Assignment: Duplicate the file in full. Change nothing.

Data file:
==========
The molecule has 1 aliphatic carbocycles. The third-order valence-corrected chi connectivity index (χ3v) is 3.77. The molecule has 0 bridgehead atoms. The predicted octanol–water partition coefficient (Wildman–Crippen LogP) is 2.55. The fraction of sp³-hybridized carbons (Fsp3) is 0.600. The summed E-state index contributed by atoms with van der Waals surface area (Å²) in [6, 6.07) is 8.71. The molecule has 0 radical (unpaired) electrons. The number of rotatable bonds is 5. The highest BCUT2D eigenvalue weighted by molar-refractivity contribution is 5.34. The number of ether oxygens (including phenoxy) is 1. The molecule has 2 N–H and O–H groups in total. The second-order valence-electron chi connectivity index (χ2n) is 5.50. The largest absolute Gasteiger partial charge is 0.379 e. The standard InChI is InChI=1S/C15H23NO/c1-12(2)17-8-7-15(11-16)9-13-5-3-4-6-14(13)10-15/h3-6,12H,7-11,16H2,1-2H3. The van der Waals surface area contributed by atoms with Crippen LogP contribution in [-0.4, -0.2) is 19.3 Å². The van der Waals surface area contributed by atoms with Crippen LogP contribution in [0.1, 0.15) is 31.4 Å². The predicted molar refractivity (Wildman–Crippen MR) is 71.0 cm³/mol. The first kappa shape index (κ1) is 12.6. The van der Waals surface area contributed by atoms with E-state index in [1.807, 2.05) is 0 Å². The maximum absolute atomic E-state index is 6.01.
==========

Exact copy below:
The molecule has 1 aliphatic carbocycles. The third-order valence-corrected chi connectivity index (χ3v) is 3.77. The molecule has 0 bridgehead atoms. The predicted octanol–water partition coefficient (Wildman–Crippen LogP) is 2.55. The fraction of sp³-hybridized carbons (Fsp3) is 0.600. The summed E-state index contributed by atoms with van der Waals surface area (Å²) in [6, 6.07) is 8.71. The molecule has 0 radical (unpaired) electrons. The number of rotatable bonds is 5. The highest BCUT2D eigenvalue weighted by molar-refractivity contribution is 5.34. The number of ether oxygens (including phenoxy) is 1. The molecule has 2 N–H and O–H groups in total. The second-order valence-electron chi connectivity index (χ2n) is 5.50. The largest absolute Gasteiger partial charge is 0.379 e. The standard InChI is InChI=1S/C15H23NO/c1-12(2)17-8-7-15(11-16)9-13-5-3-4-6-14(13)10-15/h3-6,12H,7-11,16H2,1-2H3. The van der Waals surface area contributed by atoms with Crippen LogP contribution in [-0.4, -0.2) is 19.3 Å². The van der Waals surface area contributed by atoms with Crippen LogP contribution in [0.1, 0.15) is 31.4 Å². The predicted molar refractivity (Wildman–Crippen MR) is 71.0 cm³/mol. The first kappa shape index (κ1) is 12.6. The van der Waals surface area contributed by atoms with E-state index in [1.807, 2.05) is 0 Å². The maximum absolute atomic E-state index is 6.01.